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European Parliament Overwhelmingly Approves Data Protection Regulation

Bret S. Cohen

Bret S. Cohen,

Washington, D.C.

Joke Bodewits

Joke Bodewits,

Amsterdam

14 March 2014
On 12 March 2014, the European Parliament voted overwhelmingly in favour of the European Commission's data protection reform with 621 votes for, 10 against, and 22 abstentions for the proposed General Data Protection Regulation.  The vote is significant because it confirms the approval of the European Parliament, one of the required participants in the so-called "trilogue" process along with the Commission and the Council, which will not change even if the composition of the Parliament changes following the European elections in May.
European Parliament Overwhelmingly Approves Data Protection Regulation

The next step for the Regulation will be the approval of the Council of the EU.  In earlier meetings on the data protection reform, the Ministers in the Council broadly supported the principle that the Regulation would apply one set of rules to all companies.  However, the Council has not yet defined its position on the current legislative proposal, although it likely will feel pressure given the approval of the Commission and the Parliament. All eyes therefore will be on the Council's next meeting on the subject in June 2014.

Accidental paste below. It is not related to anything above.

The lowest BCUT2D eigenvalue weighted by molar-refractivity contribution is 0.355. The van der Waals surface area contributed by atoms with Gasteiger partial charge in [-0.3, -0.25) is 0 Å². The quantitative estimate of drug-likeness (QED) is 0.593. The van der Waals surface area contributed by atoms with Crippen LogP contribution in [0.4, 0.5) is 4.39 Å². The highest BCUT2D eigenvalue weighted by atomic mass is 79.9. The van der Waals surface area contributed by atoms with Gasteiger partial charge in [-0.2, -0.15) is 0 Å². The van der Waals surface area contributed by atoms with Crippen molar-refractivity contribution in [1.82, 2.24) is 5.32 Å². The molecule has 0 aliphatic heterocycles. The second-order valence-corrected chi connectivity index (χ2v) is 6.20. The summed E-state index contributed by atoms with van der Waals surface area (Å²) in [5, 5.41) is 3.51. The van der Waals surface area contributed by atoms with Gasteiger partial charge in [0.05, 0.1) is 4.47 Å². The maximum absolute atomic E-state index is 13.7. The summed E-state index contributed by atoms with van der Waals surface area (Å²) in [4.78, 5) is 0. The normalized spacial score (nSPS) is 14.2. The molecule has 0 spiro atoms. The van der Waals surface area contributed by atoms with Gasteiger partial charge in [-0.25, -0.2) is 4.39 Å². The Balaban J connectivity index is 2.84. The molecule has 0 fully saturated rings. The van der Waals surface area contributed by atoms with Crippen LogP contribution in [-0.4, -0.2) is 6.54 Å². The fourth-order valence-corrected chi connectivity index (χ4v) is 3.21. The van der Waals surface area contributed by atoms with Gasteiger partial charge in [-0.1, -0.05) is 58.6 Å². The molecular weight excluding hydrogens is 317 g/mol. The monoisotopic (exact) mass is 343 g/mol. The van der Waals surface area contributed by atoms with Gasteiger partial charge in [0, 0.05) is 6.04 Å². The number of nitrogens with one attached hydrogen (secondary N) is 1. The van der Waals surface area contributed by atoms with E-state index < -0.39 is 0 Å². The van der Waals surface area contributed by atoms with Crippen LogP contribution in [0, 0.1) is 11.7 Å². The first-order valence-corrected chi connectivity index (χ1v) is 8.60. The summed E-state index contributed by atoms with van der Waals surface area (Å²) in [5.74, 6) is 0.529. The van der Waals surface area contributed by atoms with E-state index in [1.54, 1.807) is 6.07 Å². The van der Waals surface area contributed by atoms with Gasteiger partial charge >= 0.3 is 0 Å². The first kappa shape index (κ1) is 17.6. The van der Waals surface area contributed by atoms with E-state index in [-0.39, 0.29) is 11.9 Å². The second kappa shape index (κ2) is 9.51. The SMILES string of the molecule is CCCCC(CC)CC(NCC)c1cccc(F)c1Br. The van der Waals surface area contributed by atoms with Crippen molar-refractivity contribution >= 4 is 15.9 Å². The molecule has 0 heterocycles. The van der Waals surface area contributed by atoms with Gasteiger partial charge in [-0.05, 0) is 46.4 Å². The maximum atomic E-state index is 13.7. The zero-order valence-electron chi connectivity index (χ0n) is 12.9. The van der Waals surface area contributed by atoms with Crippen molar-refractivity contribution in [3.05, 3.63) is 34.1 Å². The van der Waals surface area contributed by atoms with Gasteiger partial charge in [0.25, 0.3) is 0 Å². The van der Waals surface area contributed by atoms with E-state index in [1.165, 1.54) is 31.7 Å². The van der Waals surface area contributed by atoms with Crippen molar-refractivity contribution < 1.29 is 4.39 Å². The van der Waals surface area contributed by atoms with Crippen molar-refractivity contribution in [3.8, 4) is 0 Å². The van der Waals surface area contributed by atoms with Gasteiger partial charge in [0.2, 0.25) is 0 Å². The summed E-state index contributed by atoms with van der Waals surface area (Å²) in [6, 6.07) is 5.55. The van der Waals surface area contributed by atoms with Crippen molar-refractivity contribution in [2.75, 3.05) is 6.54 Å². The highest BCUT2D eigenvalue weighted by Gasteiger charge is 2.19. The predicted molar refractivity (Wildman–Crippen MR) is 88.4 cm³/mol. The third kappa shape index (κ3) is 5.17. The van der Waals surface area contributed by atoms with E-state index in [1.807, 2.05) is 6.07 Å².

The proposed Regulation, as we have covered previously on the blog, will tighten rules regarding the use of personal data, require additional compliance obligations for data processing, and provide additional controls for individuals over their personal data.

The Commission press release accompanying the Parliament's vote states:

The message the European Parliament is sending is unequivocal: This reform is a necessity, and now it is irreversible. Europe's directly elected parliamentarians have listened to European citizens and European businesses and, with this vote, have made clear that we need a uniform and strong European data protection law, which will make life easier for business and strengthen the protection of our citizens," said Vice-President Viviane Reding, the EU's Justice Commissioner. "Data Protection is made in Europe. Strong data protection rules must be Europe's trade mark. Following the U.S. data spying scandals, data protection is more than ever a competitive advantage. I want to thank Mr Albrecht and Mr Droutsas for their committed and tireless work on the data protection reform. Today's vote is the strongest signal that it is time to deliver this reform for our citizens and our businesses."

Further information on the data protection reform can be found here.

Bret S. Cohen

Bret S. Cohen,

Washington, D.C.

Joke Bodewits

Joke Bodewits,

Amsterdam

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